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There is no definitive guide to situational sales management (although there is a sales management success hub). Sure, there are plenty of books and blog posts out there offering general tips and advice, but sales managers aren’t able to consult a universal handbook for answers when encountering a particularly challenging scenario.

To fill this void, we wanted to aggregate a collection of practical pointers based on situations that frequently arise on the job today, so we rounded up some of the best topical insights from respected pros. Below, you can find expert advice on handling a variety of sales management challenges, from dealing with egos to boosting subpar revenue numbers to motivating your team and beyond.

Dealing with Major Egos in Sales

Keep Them On Their Toes

“Smart people like being around other smart people. They especially enjoy proving how much smarter they are than the others. So use this ego to the team’s advantage. Competition for scarce resources like funding and manpower will keep people on their toes. Treat everyone fairly — but not necessarily equally. That is, the more one achieves, the more recognition he will receive.” - John Baldoni, Executive Coach and Leadership Educator (via HBR)

Create Cognitive Dissonance

“For most people, ego is like a two-year-old who clings to a toy. Because toddlers’ brains are not fully developed, trying to get something away from two-year-olds is like trying to talk ego out of its story. If you want to get toddlers to release a toy, snatching it away is a bad strategy. You’ll incite a tantrum. Reason and logic don’t work either. Toddlers want what they are fixated on in the moment. It is their single-minded reality. The most effective way to bypass toddlers’ current attachment is to offer them something new and desirable. Doing so creates cognitive dissonance, because toddlers can’t hold two desires at one time. Typically, they will drop the old toy for the new one. “ - Cy Wakeman, Author (via No Ego)

Make a Plan

“If you have a disruptive ‘team’ member, create a clear action plan for improvement and then remove this person if the behavior doesn’t change. Getting rid of a top producer can be tough. But if this person wreaks havoc on the team environment, your decision will improve overall morale, which will eventually lead to increased sales. Plus, this will show that you care more about creating a positive environment for the whole team as opposed to the revenue contributions of one person.” - Koka Sexton, Social Selling Guru (via LinkedIn Sales Blog)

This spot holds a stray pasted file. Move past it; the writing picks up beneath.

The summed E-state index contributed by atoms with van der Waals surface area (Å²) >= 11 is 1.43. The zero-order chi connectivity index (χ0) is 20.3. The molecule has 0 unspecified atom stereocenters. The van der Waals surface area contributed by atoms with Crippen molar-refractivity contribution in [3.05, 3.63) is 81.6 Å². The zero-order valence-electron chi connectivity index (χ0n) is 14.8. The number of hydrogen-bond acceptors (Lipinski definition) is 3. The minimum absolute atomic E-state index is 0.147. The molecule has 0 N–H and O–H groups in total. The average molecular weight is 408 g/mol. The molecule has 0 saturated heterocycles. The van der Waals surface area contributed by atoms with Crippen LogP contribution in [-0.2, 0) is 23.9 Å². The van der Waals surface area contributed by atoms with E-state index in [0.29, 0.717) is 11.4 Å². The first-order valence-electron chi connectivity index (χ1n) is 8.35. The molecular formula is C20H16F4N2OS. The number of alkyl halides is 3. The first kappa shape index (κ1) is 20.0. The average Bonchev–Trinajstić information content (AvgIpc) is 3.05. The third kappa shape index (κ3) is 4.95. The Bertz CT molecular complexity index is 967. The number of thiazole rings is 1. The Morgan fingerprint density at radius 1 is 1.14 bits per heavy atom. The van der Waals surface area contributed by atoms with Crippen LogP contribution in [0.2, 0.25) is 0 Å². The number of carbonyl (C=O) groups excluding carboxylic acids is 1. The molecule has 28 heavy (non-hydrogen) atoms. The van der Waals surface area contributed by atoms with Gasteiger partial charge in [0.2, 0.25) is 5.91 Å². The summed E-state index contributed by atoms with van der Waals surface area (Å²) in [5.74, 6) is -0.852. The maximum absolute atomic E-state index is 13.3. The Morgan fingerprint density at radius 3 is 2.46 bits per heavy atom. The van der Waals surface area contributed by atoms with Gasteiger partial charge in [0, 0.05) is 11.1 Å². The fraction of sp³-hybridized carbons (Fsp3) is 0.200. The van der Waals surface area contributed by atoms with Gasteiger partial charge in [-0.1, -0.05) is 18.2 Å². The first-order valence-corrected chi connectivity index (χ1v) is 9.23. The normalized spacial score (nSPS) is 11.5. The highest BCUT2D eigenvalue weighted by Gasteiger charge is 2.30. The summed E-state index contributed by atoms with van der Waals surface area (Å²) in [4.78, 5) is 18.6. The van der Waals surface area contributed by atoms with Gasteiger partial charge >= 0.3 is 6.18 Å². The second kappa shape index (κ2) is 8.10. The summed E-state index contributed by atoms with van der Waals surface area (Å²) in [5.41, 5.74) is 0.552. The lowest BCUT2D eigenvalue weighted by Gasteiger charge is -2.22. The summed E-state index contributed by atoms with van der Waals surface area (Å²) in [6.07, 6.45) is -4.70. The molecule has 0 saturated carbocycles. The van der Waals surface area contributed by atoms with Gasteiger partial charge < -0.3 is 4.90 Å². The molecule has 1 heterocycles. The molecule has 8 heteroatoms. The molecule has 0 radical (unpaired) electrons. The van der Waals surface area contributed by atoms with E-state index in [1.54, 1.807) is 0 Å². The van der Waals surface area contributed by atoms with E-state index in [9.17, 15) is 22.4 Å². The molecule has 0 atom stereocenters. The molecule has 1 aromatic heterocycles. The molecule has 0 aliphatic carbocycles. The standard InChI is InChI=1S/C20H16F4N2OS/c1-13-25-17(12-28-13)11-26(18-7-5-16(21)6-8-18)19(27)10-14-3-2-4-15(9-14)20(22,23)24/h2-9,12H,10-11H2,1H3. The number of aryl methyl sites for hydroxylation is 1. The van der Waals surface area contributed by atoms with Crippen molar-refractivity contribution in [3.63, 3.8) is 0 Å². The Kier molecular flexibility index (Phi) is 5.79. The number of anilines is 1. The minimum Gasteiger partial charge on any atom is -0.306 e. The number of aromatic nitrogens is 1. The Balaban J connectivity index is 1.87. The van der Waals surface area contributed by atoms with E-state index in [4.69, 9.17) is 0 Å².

Difficulty Hiring Quality Sales Reps

Sample the Sales Approach in Interviews

“I ask them to sell me on the product. What I’m looking for is for them to ask me qualifying questions rather than just start pitching. Those who just dive right in and start pitching reveal themselves as middle to low 80% producers. Top 20% producers, on the other hand, start asking me questions and gathering information. They are the ones I’m interested in.” - Mike Brooks, Inside Sales Expert (via Sales HQ)

Role-Play to Assess Coachability

“You have to make sure your hires are good at taking feedback. Gauge this by doing a role play in which they actually conduct a demo for your product. Then ask them how they think they did. Then give them feedback. Grade them not just on how smoothly the demo went, but how open they were to self-assessment, taking feedback and applying it.” - Mark Roberge, Sales Advisor (via Sales Hacker)

Sales Team Struggling to Generate Leads

Find the Right Signals

“It’s the situational factors that typically indicate whether any organisation might prove to be a promising target in the here-and-now. Situational factors reflect short-term recent changes to the target organisation’s internal or external circumstances. The most common example is a recent change in management - a factor that often opens the door to change. Other internal situational triggers can include changes in organisational focus, priorities or strategy, recent funding events or a recent acquisition, or a recent setback in the achievement of key performance indicators … These situational triggers act as powerful catalysts for change: they disturb the status quo, and open the prospect’s eyes to the potential need for urgent change in response to the identified problem or opportunity. They drive the evaluation of new systems and new approaches, and often result in the willingness to spend money on a suitable solution.” - Bob Apollo, Sales Strategy Expert (via Inflexion Point)

Build a Replicability Engine